if our tools in the Iraq case had been similar to those available in World War II, we would have been compelled to attack Iraq serially, and we would have started with some part of its air defense system. If we were very lucky, after a long period of time, we might have been able to start the reduction of the key inner rings but that would have been far into the future.[10]

The actual campaign attacked both inner and outer rings simultaneously, but Glosson was able to present these ideas in a way acceptable to Horner and Schwarzkopf.

Increasing the tension, Air Force Chief of Staff Michael Dugan gave an interview, published on September 16, not only suggesting that the Air Force could be decisive, but giving clues to the evolving INSTANT THUNDER plan. Cheney immediately fired him. [11]

Ground forces: active unit deployment, reserve callups

Central Command's Army Component (ARCENT) was formed around the headquarters, Third United States Army (LTG John Yeosock). Cole interprets Atkinson as saying that Schwarzkopf also disliked Yeosock's methodical, refused to make him land forces commander, and often bypassed Yeosock and gave direct orders to Yeosock's subordinate corps. Cole, however, says Atkinson overemphasized Schwarzkopf's personality as an issue. [12] In the first phase of building up U.S. forces, the main conventional ground units were the XVIII Airborne Corps (LTG Gary Luck) and its constituent 82nd Airborne Division, 101st Airborne Division (Air Assault), 24th Infantry Division, 3rd Armored Cavalry Regiment. 2nd Armored Division and 1st Cavalry Division were in CENTCOM reserve.

In addition, the I Marine Expeditionary Force (I MEF) (LTG Walter Boomer), a corps-sized formation including more aircraft than a comparable Army organization, deployed. A brigade-sized Marine force remained afloat, on ampbibious ships.

The issue of land forces command

While all air and naval forces in CENTCOM had their own components, there was a disunity of command in land forces, with the Army regular troops under III Army, and the Marines under I MEF. In the 1944 invasion of Europe, Dwight D. Eisenhower elected to have an overall land forces commander, Bernard Law Montgomery, reporting to him, with the armies and army groups reporting through Montgomery.

Schwarzkopf chose to wear the "dual hats" of CENTCOM commander and land forces commander, rather than assign it to John Yeosock, ARCENT and Third United States Army commander.

Buildup of land forces

Schwarzkopf asked for a planning team to work out advanced options, and received four officers, recent graduates of the new School of Advanced Military Studies, whose graduates were known, inside the army, as the "Jedi Knights".[13]. Arriving on September 14, what became the Special Plans Group prepared the two-corps plan.

CENTCOM had roughed out the one-corps "high-risk" offensive option on 6 October, using the XVIII Airborne Corps and I MEF [14] CENTCOM's chiefs of operations and planning respectively, were Navy and Air Force officers, and there was concern that the staff, without augmentation, could develop a strong land warfare plan. [15] Air warfare was in much better shape.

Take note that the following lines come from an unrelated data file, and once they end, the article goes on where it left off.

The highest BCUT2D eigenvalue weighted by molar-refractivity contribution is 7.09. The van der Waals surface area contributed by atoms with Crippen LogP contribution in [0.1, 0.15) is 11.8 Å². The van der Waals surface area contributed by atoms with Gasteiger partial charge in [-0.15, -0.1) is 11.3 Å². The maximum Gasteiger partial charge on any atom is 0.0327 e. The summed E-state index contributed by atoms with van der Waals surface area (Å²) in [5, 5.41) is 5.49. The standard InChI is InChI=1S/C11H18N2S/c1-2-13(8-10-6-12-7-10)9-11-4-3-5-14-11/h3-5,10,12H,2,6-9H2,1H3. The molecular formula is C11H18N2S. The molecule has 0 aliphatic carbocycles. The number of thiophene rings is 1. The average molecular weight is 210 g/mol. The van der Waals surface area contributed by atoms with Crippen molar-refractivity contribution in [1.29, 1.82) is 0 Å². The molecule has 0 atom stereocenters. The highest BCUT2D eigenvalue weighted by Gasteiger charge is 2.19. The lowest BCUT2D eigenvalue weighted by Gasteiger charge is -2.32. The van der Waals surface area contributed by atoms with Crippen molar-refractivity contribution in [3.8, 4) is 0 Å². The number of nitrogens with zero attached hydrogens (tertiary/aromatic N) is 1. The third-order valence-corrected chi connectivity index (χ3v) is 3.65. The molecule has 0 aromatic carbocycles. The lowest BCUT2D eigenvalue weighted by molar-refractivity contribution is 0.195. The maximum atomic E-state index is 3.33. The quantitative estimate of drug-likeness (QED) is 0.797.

A fundamental challenge was the CENTCOM position that a second, armor-heavy corps would be necessary to take offensive action against the Iraqis in Kuwait. This was briefed to the White House on October 11, and, according to Powell, advisors thought CENTCOM had enough force, and called Schwarzkopf another " [George]" McClellan, a Union commander in the American Civil War who was hesitant to go on the offensive. Gordon and Trainor reported that the Civil War critic was National Security Advisor Brent Scowcroft, a Air Force lieutenant general assigned to the White House. [16]

On October 29, Schwarzkopf recounted that Powell told him that a frustrated Cheney had come up with his own plan, judged of extreme risk. Criticism flowed back and forth for a week. On 2 November, Schwarzkopf met with the Saudi leadership over the delicate question of ultimate command authority in a coalition. The compromise was that Schwarzkopf and his Saudi counterpart, Prince Khalid bin Sultan al-Saud, were to be co-equals, but the CENTCOM commander would have final authority for operational decisionms.

After significant discussion, on November 8, CENTCOM it was made public that it had been given even a larger force than originally requested, VII Corps (LTG Fred Franks), which was being demobilized as part of draw-downs in Europe, was designated as the second Army corps. Commitments also were made to upgrade all M1 Abrams tank guns to the newer 120mm version; civil servant volunteers from the U.S. Army Tank and Automotive Command set up an overhaul facility, at the port of entry into Saudi Arabia, to upgrade guns, armor, and other systems.